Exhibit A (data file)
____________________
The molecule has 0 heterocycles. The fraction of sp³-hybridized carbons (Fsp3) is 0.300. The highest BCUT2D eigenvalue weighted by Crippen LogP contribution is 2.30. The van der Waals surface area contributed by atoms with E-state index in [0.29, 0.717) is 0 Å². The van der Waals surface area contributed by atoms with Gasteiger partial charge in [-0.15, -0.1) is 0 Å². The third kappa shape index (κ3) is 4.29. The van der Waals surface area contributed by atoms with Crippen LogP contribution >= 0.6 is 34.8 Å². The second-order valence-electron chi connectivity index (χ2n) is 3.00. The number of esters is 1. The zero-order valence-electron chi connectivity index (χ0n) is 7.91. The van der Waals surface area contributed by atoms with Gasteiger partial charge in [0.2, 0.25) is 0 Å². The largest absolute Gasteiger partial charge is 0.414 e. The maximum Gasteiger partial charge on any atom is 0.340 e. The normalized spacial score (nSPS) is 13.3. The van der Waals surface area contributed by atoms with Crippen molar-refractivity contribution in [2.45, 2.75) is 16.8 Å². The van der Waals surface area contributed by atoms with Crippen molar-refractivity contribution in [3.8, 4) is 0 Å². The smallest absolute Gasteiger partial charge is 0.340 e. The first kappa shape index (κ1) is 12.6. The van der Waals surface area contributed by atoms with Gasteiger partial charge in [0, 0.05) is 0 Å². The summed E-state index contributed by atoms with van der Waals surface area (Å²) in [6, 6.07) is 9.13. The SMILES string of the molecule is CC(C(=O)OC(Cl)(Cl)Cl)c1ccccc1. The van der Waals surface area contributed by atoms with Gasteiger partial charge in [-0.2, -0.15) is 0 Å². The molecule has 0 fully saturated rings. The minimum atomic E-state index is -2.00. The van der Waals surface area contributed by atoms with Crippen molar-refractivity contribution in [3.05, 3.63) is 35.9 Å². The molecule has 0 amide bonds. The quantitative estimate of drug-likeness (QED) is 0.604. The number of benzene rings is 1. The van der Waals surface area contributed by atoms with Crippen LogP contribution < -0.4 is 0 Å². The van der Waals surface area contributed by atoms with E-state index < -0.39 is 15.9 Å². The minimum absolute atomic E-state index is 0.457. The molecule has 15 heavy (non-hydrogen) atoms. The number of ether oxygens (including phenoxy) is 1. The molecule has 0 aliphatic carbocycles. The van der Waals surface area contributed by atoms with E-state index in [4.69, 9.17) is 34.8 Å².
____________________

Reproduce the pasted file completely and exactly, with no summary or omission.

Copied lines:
The molecule has 0 heterocycles. The fraction of sp³-hybridized carbons (Fsp3) is 0.300. The highest BCUT2D eigenvalue weighted by Crippen LogP contribution is 2.30. The van der Waals surface area contributed by atoms with E-state index in [0.29, 0.717) is 0 Å². The van der Waals surface area contributed by atoms with Gasteiger partial charge in [-0.15, -0.1) is 0 Å². The third kappa shape index (κ3) is 4.29. The van der Waals surface area contributed by atoms with Crippen LogP contribution >= 0.6 is 34.8 Å². The second-order valence-electron chi connectivity index (χ2n) is 3.00. The number of esters is 1. The zero-order valence-electron chi connectivity index (χ0n) is 7.91. The van der Waals surface area contributed by atoms with Gasteiger partial charge in [0.2, 0.25) is 0 Å². The largest absolute Gasteiger partial charge is 0.414 e. The maximum Gasteiger partial charge on any atom is 0.340 e. The normalized spacial score (nSPS) is 13.3. The van der Waals surface area contributed by atoms with Crippen molar-refractivity contribution in [2.45, 2.75) is 16.8 Å². The van der Waals surface area contributed by atoms with Crippen molar-refractivity contribution in [3.8, 4) is 0 Å². The smallest absolute Gasteiger partial charge is 0.340 e. The first kappa shape index (κ1) is 12.6. The van der Waals surface area contributed by atoms with Gasteiger partial charge in [0, 0.05) is 0 Å². The summed E-state index contributed by atoms with van der Waals surface area (Å²) in [6, 6.07) is 9.13. The SMILES string of the molecule is CC(C(=O)OC(Cl)(Cl)Cl)c1ccccc1. The van der Waals surface area contributed by atoms with Gasteiger partial charge in [-0.2, -0.15) is 0 Å². The molecule has 0 fully saturated rings. The minimum atomic E-state index is -2.00. The van der Waals surface area contributed by atoms with Crippen molar-refractivity contribution in [3.05, 3.63) is 35.9 Å². The molecule has 0 amide bonds. The quantitative estimate of drug-likeness (QED) is 0.604. The number of benzene rings is 1. The van der Waals surface area contributed by atoms with Crippen LogP contribution < -0.4 is 0 Å². The van der Waals surface area contributed by atoms with E-state index < -0.39 is 15.9 Å². The minimum absolute atomic E-state index is 0.457. The molecule has 15 heavy (non-hydrogen) atoms. The number of ether oxygens (including phenoxy) is 1. The molecule has 0 aliphatic carbocycles. The van der Waals surface area contributed by atoms with E-state index in [4.69, 9.17) is 34.8 Å².